This former anti-hunter can’t wait for next deer season.
If someone had told me 10 years ago that I would be hunting and loving it, I would have told them they were crazy. That would NEVER happen ... not in a million years.
I grew up in an animal-loving, hunter-hating, anti-gun home in Altoona, Pa. To this day, my family doesn’t know that I hunt. I’ve only been doing it for a few years, and it just seems easier to not mention it than to try to explain how you can love animals and the outdoors and be a hunter.
We were raised to believe that hunters were mean, nasty men who went out in the woods and waited for some defenseless animal to walk by so they could shoot it for no reason.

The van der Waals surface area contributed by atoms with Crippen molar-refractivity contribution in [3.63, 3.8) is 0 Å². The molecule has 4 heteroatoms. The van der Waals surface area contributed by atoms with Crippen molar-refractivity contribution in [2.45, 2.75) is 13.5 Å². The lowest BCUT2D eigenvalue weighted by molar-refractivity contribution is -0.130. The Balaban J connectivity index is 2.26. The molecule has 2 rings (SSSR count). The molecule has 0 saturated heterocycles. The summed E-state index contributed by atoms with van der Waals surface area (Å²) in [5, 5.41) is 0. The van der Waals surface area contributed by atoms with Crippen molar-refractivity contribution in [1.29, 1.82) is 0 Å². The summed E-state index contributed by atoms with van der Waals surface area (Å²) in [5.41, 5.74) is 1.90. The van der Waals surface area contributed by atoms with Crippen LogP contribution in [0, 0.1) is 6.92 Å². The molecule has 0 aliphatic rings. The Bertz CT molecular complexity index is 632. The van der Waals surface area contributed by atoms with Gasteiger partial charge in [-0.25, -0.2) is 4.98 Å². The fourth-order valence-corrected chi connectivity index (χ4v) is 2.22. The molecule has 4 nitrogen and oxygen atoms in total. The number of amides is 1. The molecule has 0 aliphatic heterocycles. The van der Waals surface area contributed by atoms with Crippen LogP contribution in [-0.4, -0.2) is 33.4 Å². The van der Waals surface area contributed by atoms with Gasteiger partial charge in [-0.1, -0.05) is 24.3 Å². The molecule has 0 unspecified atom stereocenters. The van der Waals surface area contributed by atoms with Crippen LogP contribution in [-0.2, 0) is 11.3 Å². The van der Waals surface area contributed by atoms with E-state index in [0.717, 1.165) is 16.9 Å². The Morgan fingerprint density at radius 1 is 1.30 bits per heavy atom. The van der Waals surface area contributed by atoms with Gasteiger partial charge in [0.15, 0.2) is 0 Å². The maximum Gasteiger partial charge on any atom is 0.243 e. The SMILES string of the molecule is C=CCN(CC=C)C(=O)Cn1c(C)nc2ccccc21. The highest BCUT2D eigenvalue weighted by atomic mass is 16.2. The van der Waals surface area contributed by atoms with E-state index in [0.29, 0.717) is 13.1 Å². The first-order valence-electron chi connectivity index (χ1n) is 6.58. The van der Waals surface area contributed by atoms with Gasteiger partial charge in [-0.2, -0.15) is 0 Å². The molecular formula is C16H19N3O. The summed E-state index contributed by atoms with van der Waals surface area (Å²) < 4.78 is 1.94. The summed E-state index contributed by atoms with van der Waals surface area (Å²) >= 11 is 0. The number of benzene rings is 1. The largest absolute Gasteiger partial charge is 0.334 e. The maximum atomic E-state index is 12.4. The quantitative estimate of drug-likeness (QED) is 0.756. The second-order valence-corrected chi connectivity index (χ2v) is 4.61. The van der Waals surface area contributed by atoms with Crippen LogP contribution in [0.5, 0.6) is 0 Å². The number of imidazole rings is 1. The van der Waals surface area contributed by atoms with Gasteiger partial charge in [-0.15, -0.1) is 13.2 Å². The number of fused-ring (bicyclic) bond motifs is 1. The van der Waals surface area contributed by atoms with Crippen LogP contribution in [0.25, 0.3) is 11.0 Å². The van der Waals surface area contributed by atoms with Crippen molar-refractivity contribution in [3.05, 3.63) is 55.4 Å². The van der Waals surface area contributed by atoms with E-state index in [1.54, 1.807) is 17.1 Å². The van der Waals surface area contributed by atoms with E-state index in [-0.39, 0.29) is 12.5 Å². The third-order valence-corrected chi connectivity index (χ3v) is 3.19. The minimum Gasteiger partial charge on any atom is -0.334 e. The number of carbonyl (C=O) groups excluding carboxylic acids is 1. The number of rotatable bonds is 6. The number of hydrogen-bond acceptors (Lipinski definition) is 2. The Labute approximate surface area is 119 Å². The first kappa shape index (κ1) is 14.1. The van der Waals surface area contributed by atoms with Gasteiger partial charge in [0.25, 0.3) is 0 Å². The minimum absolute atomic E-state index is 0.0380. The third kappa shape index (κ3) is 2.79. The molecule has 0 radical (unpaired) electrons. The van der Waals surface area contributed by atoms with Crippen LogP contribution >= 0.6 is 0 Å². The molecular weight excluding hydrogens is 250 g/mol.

And hunters weren’t very bright, either. Those fools would take time off work and get up well before dawn to walk through the woods to just the right spot. Then they would sit and freeze half to death, all for meat they could have bought at the store for a fraction of the money, time and effort.
To be fair, I don’t know if my parents actually instilled these ideas in our heads or not, but when those thoughts were expressed in any circle we traveled, they always agreed. I do know that my father has always disliked hunters and does to this day.
It wasn’t until I was in my 40s and met Joe that my views began to change.
When we met, I just knew Joe and I were a perfect match. The only drawback was that he was a hunter. I didn’t know how far our relationship would go because of that.